I shrugged. "I spend a lot of time in the wild. You need something to do on the bad weather days or you go mad. You'd be surprised how good some of us are at making clothes. When we get to Trove, I'll get some fabric and I'll see that a real dress-maker does it right."
She sighed. "You are nice, Mister. I like you, I do. I liked you from the first second I saw you. But, Mister, you try this and you'll end up like me -- not me like you."
I shrugged. "Magistrates rule with the King's laws. If the King says you are free, you are free."
She laughed sarcastically. "Let me guess, ya's the King! Rescued the little slave girlie, us'ta be a princess herself! We'll live happily ever after!" She looked at me and shook out of her new tunic, standing nude in front of me. "Look at me close, Mister! I'm no princess! Never was!" Her body was covered with bruises, some older than others. Many of the bruises were in personal places.
"Junior liked to poke me every couple of hours, if his old man didn't have anything for him to do or anything for me to do or didn't want to poke me himself. And the old woman, she'd much rather I took care of her than her men. I did them all, couple times a day. I'm not real brave; it was that or die. I didn't want to die."
I held her tunic out for her. "I saw you before and you're not going to get poked by me. I'm not a boy lover, it's just I prefer women, not children so skinny I'm like to pick up splinters. And no, I'm not the King. I'm from the Green Lands," I waved west. "Way and the hell off that way, far across the sea."
She looked at me, not many people were living legends; and the Green Lands, here, were legend. "I'm not the King, but the man I work for is married to the king's daughter. If I talk to him, he'll talk to his wife, and she'll talk to her father."
"I don't know the King, but I bet you he don't listen to servant's gossip much, not if he's a good King. I hear he's a pretty good King."
"Trust me on this," I told her emphatically. "What is the worst that can happen to you? They'll take you and you'll be a slave again. No one expects a slave to talk; when we come to the city, I'll do the talking. If any blame comes, it'll come to me. Satisfied?"
"You want to live long enough to get to explain anything, you shouldn't have cut the shackle."
I was weary and there were many things that needed to be done. "Do you have a name?"
She snorted again. "You are from far away! They tol' me I was a found child, wandering the northern plains. I don't remember. Only name they ever called me was Chat."
Slave. How original.
"What do you call yourself?"
"Chat," she said simply. "Anything else, it'd been the death of me."
"You think about a name then. Pick one for yourself. That's what free people do, you know. Pick for themselves." I paused, "I am Chira Khan." It had been a long time since I had used my full name, but it seemed right now. "Khan means Lord, in my homeland. Like the Lords of the Realm here, but here, I am just a servant of another. I am called Chira, by those who know me well."
I remembered clearly what had happened ten years ago. Then I was a foolish young man, much given to saying things that I shouldn't and doing things even more stupid. I was the fifth son of a minor noble, condemned to having four strapping older brothers, all healthy as oxen. Two of them had gone into the clergy and I'd seen what sort of life that was like and had opted for fostering with my uncle, a hard, veteran soldier.
"Chira, you have heard about the ship in Ker Junit? The one from oversea?" Bharra Khan had asked me one evening. Yes, that man. The greatest man who ever lived.
I'd thought I'd been called before the Khan because of the fight I'd had the prior night in an inn with a noble's son. I had not expected a quiz. "Yes, my Khan." At least I could say something. "I talked to some of the sailors off her. There are some interesting stories those men tell."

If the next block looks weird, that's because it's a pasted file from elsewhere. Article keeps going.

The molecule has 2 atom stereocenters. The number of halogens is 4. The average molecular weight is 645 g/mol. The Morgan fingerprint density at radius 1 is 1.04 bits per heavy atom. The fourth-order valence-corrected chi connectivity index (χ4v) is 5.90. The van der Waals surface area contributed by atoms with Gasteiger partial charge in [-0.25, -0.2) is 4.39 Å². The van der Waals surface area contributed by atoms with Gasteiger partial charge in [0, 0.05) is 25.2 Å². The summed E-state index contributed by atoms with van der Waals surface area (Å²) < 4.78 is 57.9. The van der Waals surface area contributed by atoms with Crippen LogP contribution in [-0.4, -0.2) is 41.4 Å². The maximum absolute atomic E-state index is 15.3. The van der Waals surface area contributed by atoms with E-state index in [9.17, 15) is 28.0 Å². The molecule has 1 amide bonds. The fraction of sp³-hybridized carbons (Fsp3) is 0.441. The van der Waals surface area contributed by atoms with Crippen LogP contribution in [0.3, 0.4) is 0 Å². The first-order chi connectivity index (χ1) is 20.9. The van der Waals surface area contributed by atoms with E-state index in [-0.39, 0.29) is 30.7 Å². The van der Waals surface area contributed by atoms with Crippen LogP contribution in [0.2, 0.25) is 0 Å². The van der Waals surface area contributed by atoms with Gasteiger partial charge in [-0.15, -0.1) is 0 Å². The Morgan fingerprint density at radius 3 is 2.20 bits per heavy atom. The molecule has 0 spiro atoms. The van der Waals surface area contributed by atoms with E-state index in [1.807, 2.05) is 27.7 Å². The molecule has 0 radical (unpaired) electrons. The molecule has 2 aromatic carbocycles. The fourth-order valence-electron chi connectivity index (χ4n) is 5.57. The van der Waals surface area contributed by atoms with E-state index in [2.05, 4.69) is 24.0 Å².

"They have some very interesting stories," he agreed. "I want you to return with them."
It was a bolt from the blue. "Return with them?" I tried to keep the future from my thoughts; I could not. It was winter and come spring, Bharra Khan and a quarter million men would march against Terget-baya. As a fifth son the only way I would ever gain lands was if we won and won big -- and if I did well in the campaigns. War was an uncertain way to make one's way in the world, but in this there was little uncertainty. We were going to lose and all of us would die.
"Of all my people, Chira, when that ship made port, two of my spies went to talk to them ... and told me you'd already been there."
"I am a romantic, Bharra Khan. I like stories about oversea. I never dreamed I would actually meet anyone from there."
"I know, neither did I. Neither did they. If you do this Chira, now, tonight, before you go I will see you ennobled. I will deed three squares to you, squares of your choosing from my portion of the conquest of Terget-baya. A moderate town, Chira, anything except a city. But the price will be steep, Chira."
"Lord, the reward is more than I could ever dream," I'd said, the musty cobwebs of the drunken night gone.
"A year for each square, Chira. Don't come back for three years. Send word, if you can find a way, but stay that long. I need to know them very well."
Bharra Khan, as all knew, was the greatest man who would ever live, as Terget-baya was the most evil. Bharra Khan had spent two years living in the lands of Terget-baya, learning the evil one's ways. He'd returned and in a space of six weeks, dealt the first blows to the Overlord that anyone had ever delivered. And he'd brought back a desert girl as wife, a woman who was, so far as I could tell, the finest woman any man could ever hope to wed.
I'd gone and a year later one of the Trove King's trading ships trying to repeat the feat returned, most of the crew dead. They told stories of death and destruction and the banner of Terget-baya flying over Ker Junit. Two years later the Trove King tried again. That time the ships sent never returned and after that, no more ships were sent.
I shook my head. "Of course, first we must get off the mountain. It will take us two or three days to Yergan Camp. We should be safe there until a caravan comes. I have money, we'll be safe."
She shook her head. "I got no choice, Mister. If I go by myself, I'm dead. Sure as the sun rises in the east. I hope your stories are as handy as your sewing -- we'll need them."